Risk perception, trust and public engagement in nuclear decision-making in Hong Kong

Daphne Ngar-yin MAH*, Peter Hills, Julia Tao

*Corresponding author for this work

Research output: Contribution to journalArticlepeer-review

51 Citations (Scopus)

Abstract

The extent to which nuclear energy can be a feasible energy option has re-emerged as a subject of widespread debate following the Fukushima accident in Japan. However, relatively little is known about how public inputs can improve nuclear decision-making. This paper aims to provide a better understanding of public opinions regarding nuclear energy by examining its risk perception, trust and public engagement dimensions. Based on a survey of Hong Kong residents (n=509), we make some observations. Firstly, we offer empirical evidence that affirms the theoretical connections between risk perception, trust, and public engagement in the context of nuclear energy. Secondly, our logistic regression analysis indicates that demographics, trust, and perceptions of the efficacy of public engagement are factors explaining perceptions of greater risks and nuclear opposition. Thirdly, our conceptual model sheds light on the complexity of the trust concept, and specifies aspects of trust that are influential in the contexts of risk perception and nuclear choices. Our findings suggest that the Hong Kong government must ensure trust building receives prominent attention in nuclear decision-making, and that it should avoid excessive reliance on the business sector and should assume a key role for itself in enhancing trust in nuclear decision-making.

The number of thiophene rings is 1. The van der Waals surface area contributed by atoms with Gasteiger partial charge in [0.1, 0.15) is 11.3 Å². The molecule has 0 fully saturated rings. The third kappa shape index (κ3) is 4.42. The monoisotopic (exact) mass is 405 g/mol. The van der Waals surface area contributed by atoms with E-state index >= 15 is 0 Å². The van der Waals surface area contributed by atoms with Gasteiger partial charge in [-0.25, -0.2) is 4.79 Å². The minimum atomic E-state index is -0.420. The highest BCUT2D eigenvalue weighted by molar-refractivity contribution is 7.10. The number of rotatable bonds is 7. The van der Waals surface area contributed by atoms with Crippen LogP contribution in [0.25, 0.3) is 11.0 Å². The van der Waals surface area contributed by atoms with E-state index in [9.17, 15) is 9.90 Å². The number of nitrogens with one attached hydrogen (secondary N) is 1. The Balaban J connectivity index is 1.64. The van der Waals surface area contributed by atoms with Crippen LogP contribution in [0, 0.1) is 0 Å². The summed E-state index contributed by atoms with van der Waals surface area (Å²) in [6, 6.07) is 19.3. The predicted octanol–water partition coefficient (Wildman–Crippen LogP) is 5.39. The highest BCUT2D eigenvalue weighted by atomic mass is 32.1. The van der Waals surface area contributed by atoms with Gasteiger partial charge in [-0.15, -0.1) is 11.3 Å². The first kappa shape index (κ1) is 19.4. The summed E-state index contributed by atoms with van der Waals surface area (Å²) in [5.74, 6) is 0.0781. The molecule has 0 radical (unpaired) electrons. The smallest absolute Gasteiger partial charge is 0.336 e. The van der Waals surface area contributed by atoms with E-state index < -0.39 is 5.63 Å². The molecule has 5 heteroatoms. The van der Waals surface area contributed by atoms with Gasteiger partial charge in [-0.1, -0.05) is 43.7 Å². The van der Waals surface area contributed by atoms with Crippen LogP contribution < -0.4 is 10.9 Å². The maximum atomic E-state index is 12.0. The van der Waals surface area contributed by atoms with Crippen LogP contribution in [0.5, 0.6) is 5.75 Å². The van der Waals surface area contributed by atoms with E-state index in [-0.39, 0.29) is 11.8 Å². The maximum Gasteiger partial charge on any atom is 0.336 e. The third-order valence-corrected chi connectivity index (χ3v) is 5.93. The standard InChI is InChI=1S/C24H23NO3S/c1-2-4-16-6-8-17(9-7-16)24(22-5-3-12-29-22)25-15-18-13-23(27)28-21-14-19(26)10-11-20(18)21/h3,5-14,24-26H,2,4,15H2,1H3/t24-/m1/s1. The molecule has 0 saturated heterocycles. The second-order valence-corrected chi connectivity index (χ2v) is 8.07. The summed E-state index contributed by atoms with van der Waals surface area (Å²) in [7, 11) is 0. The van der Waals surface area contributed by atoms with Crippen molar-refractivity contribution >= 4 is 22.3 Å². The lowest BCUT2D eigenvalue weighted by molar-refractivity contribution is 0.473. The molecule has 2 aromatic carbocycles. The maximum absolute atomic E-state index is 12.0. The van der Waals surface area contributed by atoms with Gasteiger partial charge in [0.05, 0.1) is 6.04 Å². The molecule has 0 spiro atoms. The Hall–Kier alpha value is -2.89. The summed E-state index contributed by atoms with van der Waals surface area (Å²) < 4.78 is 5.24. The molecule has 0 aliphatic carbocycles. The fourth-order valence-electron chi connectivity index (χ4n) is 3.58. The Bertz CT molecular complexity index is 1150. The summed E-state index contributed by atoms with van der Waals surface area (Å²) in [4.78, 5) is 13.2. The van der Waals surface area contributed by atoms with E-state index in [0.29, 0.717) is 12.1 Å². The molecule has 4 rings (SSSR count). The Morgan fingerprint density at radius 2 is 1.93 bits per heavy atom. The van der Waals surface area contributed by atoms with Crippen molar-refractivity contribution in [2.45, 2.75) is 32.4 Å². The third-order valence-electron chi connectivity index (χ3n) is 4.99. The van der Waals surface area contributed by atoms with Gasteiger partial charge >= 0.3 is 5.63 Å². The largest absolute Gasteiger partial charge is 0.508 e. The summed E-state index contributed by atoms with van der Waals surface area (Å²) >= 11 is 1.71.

Original languageEnglish
Pages (from-to)368-390
Number of pages23
JournalEnergy Policy
Volume73
DOIs
Publication statusPublished - Oct 2014

Scopus Subject Areas

  • Energy(all)
  • Management, Monitoring, Policy and Law

User-Defined Keywords

  • Nuclear energy
  • Public engagement
  • Trust

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